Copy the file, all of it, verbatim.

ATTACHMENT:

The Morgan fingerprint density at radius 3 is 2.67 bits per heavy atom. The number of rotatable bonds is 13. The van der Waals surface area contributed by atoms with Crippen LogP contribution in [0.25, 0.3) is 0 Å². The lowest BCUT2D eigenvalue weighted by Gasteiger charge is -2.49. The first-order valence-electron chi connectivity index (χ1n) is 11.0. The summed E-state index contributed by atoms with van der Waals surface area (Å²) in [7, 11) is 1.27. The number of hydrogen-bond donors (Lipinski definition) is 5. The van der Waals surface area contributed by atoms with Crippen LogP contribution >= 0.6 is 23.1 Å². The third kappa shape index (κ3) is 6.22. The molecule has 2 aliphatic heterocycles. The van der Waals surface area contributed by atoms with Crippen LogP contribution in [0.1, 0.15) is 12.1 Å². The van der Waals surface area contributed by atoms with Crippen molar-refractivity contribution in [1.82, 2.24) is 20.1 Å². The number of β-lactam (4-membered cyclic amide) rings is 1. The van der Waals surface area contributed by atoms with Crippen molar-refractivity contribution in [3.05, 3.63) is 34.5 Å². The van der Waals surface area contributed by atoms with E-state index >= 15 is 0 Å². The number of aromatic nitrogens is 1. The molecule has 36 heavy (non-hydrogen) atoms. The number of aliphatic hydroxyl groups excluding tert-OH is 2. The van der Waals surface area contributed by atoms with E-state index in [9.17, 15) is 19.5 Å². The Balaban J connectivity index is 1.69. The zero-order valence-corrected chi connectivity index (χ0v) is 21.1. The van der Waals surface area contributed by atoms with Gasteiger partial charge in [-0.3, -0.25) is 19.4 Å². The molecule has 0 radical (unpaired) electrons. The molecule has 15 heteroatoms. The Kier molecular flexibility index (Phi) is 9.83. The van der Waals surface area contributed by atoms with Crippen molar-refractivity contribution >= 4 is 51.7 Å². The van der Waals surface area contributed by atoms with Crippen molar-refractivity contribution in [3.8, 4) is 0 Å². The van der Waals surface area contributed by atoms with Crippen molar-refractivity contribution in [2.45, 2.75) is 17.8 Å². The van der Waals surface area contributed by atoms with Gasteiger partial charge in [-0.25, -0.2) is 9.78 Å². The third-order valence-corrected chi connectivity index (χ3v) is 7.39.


The Morgan fingerprint density at radius 3 is 2.67 bits per heavy atom. The number of rotatable bonds is 13. The van der Waals surface area contributed by atoms with Crippen LogP contribution in [0.25, 0.3) is 0 Å². The lowest BCUT2D eigenvalue weighted by Gasteiger charge is -2.49. The first-order valence-electron chi connectivity index (χ1n) is 11.0. The summed E-state index contributed by atoms with van der Waals surface area (Å²) in [7, 11) is 1.27. The number of hydrogen-bond donors (Lipinski definition) is 5. The van der Waals surface area contributed by atoms with Crippen LogP contribution >= 0.6 is 23.1 Å². The third kappa shape index (κ3) is 6.22. The molecule has 2 aliphatic heterocycles. The van der Waals surface area contributed by atoms with Crippen LogP contribution in [0.1, 0.15) is 12.1 Å². The van der Waals surface area contributed by atoms with Crippen molar-refractivity contribution in [1.82, 2.24) is 20.1 Å². The number of β-lactam (4-membered cyclic amide) rings is 1. The van der Waals surface area contributed by atoms with Crippen molar-refractivity contribution in [3.05, 3.63) is 34.5 Å². The van der Waals surface area contributed by atoms with E-state index >= 15 is 0 Å². The number of aromatic nitrogens is 1. The molecule has 36 heavy (non-hydrogen) atoms. The number of aliphatic hydroxyl groups excluding tert-OH is 2. The van der Waals surface area contributed by atoms with E-state index in [9.17, 15) is 19.5 Å². The Balaban J connectivity index is 1.69. The zero-order valence-corrected chi connectivity index (χ0v) is 21.1. The van der Waals surface area contributed by atoms with Gasteiger partial charge in [-0.3, -0.25) is 19.4 Å². The molecule has 0 radical (unpaired) electrons. The molecule has 15 heteroatoms. The Kier molecular flexibility index (Phi) is 9.83. The van der Waals surface area contributed by atoms with Crippen molar-refractivity contribution >= 4 is 51.7 Å². The van der Waals surface area contributed by atoms with Crippen molar-refractivity contribution in [3.8, 4) is 0 Å². The van der Waals surface area contributed by atoms with Crippen molar-refractivity contribution in [2.45, 2.75) is 17.8 Å². The van der Waals surface area contributed by atoms with Gasteiger partial charge in [-0.25, -0.2) is 9.78 Å². The third-order valence-corrected chi connectivity index (χ3v) is 7.39.